SciDev.Net Examines Plans For India-S. Africa HIV Vaccine Research Project
SciDev.Net reports on an HIV vaccine research collaboration between researchers from India and South Africa to launch by the end of 2010.
"Virander Chauhan, director of the International Centre for Genetic Engineering and Biotechnology, New Delhi, told SciDev.Net that the five-year, US$1 million dollar project [which was approved by the governments of both countries earlier this year] will involve around five research groups from each country with core competence in basic and HIV vaccine research," the news service writes.
The initial focus of the project will be on developing a vaccine that targets an HIV subtype, known as "clade C [that] accounts for around 90 percent of HIV infections in India and South Africa, which together have some of the highest infection rates in the world, Chauhan said."
The article notes the significance of the decision to focus on this subtype of HIV, as "most research to date has focused on clade B, which dominates in Europe and the United States," and also addresses the importance of collaborations in developing solutions to global health problems.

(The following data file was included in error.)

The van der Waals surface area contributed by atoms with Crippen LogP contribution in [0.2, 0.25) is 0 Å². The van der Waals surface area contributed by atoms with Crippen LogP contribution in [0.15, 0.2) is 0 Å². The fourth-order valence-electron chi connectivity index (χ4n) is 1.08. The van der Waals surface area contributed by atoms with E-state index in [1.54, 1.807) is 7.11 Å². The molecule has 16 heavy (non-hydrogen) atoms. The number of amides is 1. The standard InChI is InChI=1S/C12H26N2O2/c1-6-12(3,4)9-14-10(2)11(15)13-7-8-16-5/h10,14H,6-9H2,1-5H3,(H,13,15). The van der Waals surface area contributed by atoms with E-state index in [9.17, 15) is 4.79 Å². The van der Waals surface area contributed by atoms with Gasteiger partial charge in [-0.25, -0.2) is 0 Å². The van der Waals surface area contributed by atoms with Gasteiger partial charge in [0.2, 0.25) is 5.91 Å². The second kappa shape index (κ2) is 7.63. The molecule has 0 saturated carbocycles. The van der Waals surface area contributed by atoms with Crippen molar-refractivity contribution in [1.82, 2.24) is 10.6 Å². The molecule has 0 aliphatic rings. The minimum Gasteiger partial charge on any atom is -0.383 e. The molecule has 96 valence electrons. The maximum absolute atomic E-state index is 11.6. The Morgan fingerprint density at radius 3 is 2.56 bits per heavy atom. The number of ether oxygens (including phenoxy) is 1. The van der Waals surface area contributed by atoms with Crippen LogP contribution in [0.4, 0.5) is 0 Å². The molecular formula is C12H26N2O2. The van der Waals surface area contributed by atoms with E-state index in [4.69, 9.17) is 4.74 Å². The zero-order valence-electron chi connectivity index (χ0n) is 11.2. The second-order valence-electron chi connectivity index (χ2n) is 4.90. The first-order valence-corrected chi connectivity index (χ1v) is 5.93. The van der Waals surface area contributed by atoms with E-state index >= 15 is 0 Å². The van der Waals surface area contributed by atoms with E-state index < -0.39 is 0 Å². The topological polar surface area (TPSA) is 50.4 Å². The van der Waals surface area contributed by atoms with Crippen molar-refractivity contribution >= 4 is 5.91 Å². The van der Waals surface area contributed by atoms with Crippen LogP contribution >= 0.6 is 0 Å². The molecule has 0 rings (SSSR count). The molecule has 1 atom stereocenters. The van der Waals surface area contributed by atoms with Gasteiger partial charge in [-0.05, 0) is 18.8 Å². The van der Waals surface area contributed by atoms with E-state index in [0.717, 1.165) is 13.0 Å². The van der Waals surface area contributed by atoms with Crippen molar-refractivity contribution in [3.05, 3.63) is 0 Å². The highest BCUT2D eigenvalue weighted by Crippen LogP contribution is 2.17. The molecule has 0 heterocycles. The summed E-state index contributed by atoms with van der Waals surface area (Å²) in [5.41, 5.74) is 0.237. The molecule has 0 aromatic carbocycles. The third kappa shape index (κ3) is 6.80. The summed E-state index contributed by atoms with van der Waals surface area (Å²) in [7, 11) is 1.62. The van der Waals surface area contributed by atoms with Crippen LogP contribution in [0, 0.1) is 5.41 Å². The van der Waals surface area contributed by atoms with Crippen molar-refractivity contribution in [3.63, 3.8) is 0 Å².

"A successful partnership [between India and South Africa] could serve as a model for similar SouthSouth collaborations and inspire other developing countries to go the same route, Chauhan said," SciDev.Net adds. Research collaborations between Africa and India are a topic of discussion at this week's meeting of the Academy of Sciences for the Developing World in Hyderabad, India, the news service notes.
The article also includes comments by Anastassios Pouris, director of the Institute for Technological Innovation at the University of Pretoria, South Africa, who calls on developed countries to increase their investments in the study of HIV/AIDS (Padma, 10/19).This is part of the KHN Morning Briefing, a summary of health policy coverage from major news organizations. Sign up for an email subscription.